[Pnews] Major Ruling - California prisons' use of solitary confinement violates court settlement
ppnews at freedomarchives.org
Tue Jan 29 10:10:08 EST 2019
California prisons' use of solitary confinement violates court settlement
Bob Egelko <https://www.sfchronicle.com/author/bob-egelko/> - Jan. 28, 2019
California prison officials have systematically violated the rights of
inmates spelled out in an agreement more than three years ago to limit
the use of solitary confinement by crafting dubious procedures to
classify prisoners as rule-breakers who must remain in isolation cells,
a federal magistrate has ruled.
In deciding that inmates were too dangerous to return to the general
prison population, officials have fabricated claims of information from
confidential sources and abused rules of secrecy to thwart inmates’
challenges, U.S. Magistrate Robert Illman of Eureka said Friday. He said
officials have also denied inmates “a fair opportunity to seek parole”
from prison by using unreliable evidence to identify them as gang members.
Illman’s ruling extends
next January a court-supervised settlement that had been scheduled to
expire in October 2018.
“Unfortunately, California is still violating our clients’ fundamental
rights” that the settlement was designed to protect, attorney Rachel
Meeropol of the Center for Constitutional Rights said Monday. She said
the ruling sends a message to the state and Gov. Gavin Newsom: “Until
the constitutional violations end, the courts will be watching.”
Terry Thornton, spokeswoman for the Department of Corrections and
Rehabilitation, said the department was assessing the decision. The
department could appeal to U.S. District Judge Claudia Wilken, who
approved the original settlement in October 2015.
The settlement resulted from a suit filed in 2012, when California
prisons had nearly 10,000 inmates
solitary confinement, including 1,557 who had been there for 10 years or
more. The prisoners in solitary confinement are kept in windowless
concrete cells for more than 22 hours a day, are fed through slots, are
excluded from job training and other prison programs, and cannot earn
credits toward their parole. The only way out for most inmates in
solitary, according to the suit, was to become an informant.
The settlement eliminated gang membership by itself as grounds for
solitary confinement and allowed placement only for violent acts in
prison or gang-related violations of prison rules. At the time of the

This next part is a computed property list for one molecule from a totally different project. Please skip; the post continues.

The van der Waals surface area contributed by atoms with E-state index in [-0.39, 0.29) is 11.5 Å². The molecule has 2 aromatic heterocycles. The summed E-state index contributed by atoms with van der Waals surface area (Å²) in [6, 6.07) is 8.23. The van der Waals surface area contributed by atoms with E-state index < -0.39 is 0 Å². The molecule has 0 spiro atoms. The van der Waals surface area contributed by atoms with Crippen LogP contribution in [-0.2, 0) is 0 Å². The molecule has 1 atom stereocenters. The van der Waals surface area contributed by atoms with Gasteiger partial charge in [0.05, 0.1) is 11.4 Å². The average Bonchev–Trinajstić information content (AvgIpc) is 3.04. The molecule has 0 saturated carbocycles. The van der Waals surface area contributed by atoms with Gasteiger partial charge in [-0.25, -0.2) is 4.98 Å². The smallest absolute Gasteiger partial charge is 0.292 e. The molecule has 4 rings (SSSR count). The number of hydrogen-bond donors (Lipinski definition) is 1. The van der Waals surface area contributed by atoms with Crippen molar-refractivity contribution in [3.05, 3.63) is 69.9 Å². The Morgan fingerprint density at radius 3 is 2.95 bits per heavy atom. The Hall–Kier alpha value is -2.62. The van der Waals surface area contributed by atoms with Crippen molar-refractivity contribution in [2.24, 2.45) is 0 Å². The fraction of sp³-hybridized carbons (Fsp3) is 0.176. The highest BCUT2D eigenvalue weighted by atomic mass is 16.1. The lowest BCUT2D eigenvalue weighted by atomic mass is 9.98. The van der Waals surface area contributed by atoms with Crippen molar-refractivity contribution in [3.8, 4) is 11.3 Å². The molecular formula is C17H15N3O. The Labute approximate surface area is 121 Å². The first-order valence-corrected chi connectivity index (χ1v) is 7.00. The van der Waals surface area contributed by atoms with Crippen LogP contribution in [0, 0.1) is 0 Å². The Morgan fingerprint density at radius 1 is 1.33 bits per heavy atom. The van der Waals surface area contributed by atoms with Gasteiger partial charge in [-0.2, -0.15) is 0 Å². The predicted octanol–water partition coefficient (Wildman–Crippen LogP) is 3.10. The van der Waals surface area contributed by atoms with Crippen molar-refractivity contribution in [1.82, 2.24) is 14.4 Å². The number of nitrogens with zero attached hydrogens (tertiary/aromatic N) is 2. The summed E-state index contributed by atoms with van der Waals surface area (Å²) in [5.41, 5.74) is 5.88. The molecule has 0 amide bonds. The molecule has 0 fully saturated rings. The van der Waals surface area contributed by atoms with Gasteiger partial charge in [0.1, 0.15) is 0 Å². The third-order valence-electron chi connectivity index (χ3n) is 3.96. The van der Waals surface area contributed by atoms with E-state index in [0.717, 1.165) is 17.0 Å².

settlement, the prisons had already lowered their solitary confinement
population to less than 3,500, and they have released another 1,600
since then, said Meeropol, a lawyer for the inmates.
But the lawyers said the state is misusing gang classifications to keep
some prisoners in solitary confinement and to hurt others’ chances of
winning release on parole, Illman agreed.
Evidence shows that the prison system “systematically relies on
confidential information without ensuring its reliability, thus
improperly returning (inmates) to solitary confinement,” the magistrate
said. In a number of cases, he said, officials declared that damaging
information from an unnamed informant was reliable because it had been
corroborated by another informant, “except that there was no second
informant, a fact that remained confidential.”
Before the 2016 settlement, when gang affiliation itself was grounds for
solitary confinement, Illman noted, the prisons classified some inmates
as gang members if they had received a birthday card from a gang member,
if they spoke to a gang member or even if they had art in their cell
with Aztec images or a pamphlet written in Swahili.
Since the settlement, Illman said, prison officials have used the same
evidence to argue that an inmate who had served time in solitary is a
gang member who should not be released on parole. When prisoners dispute
their gang affiliation at parole hearings, the magistrate said, parole
board members “consider the challenge itself to constitute evidence of
dishonesty or a lack of remorse or credibility.”
Bob Egelko is a San Francisco Chronicle staff writer. Email:
begelko at sfchronicle.com <mailto:begelko at sfchronicle.com> Twitter:
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